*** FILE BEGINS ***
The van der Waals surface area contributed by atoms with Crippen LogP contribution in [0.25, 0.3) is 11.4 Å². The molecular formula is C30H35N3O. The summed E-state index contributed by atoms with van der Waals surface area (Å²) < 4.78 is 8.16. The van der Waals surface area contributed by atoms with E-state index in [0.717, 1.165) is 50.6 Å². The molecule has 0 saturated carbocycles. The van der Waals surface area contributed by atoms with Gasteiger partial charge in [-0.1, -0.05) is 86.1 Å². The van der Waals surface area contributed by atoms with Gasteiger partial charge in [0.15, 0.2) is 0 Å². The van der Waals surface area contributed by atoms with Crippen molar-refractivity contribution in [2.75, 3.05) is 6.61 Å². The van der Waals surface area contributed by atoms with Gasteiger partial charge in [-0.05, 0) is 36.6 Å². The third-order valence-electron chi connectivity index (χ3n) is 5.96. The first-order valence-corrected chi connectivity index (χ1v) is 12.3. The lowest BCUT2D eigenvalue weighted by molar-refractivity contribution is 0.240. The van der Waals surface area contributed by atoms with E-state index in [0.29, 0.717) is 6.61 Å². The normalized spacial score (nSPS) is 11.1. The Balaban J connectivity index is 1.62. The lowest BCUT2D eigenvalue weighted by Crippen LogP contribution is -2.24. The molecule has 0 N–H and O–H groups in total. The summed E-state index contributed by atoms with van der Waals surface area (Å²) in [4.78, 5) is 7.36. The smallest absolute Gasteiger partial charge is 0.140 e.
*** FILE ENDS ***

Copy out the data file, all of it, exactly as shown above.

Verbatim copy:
The van der Waals surface area contributed by atoms with Crippen LogP contribution in [0.25, 0.3) is 11.4 Å². The molecular formula is C30H35N3O. The summed E-state index contributed by atoms with van der Waals surface area (Å²) < 4.78 is 8.16. The van der Waals surface area contributed by atoms with E-state index in [0.717, 1.165) is 50.6 Å². The molecule has 0 saturated carbocycles. The van der Waals surface area contributed by atoms with Gasteiger partial charge in [-0.1, -0.05) is 86.1 Å². The van der Waals surface area contributed by atoms with Gasteiger partial charge in [0.15, 0.2) is 0 Å². The van der Waals surface area contributed by atoms with Crippen molar-refractivity contribution in [2.75, 3.05) is 6.61 Å². The van der Waals surface area contributed by atoms with Gasteiger partial charge in [-0.05, 0) is 36.6 Å². The third-order valence-electron chi connectivity index (χ3n) is 5.96. The first-order valence-corrected chi connectivity index (χ1v) is 12.3. The lowest BCUT2D eigenvalue weighted by molar-refractivity contribution is 0.240. The van der Waals surface area contributed by atoms with E-state index in [0.29, 0.717) is 6.61 Å². The normalized spacial score (nSPS) is 11.1. The Balaban J connectivity index is 1.62. The lowest BCUT2D eigenvalue weighted by Crippen LogP contribution is -2.24. The molecule has 0 N–H and O–H groups in total. The summed E-state index contributed by atoms with van der Waals surface area (Å²) in [4.78, 5) is 7.36. The smallest absolute Gasteiger partial charge is 0.140 e.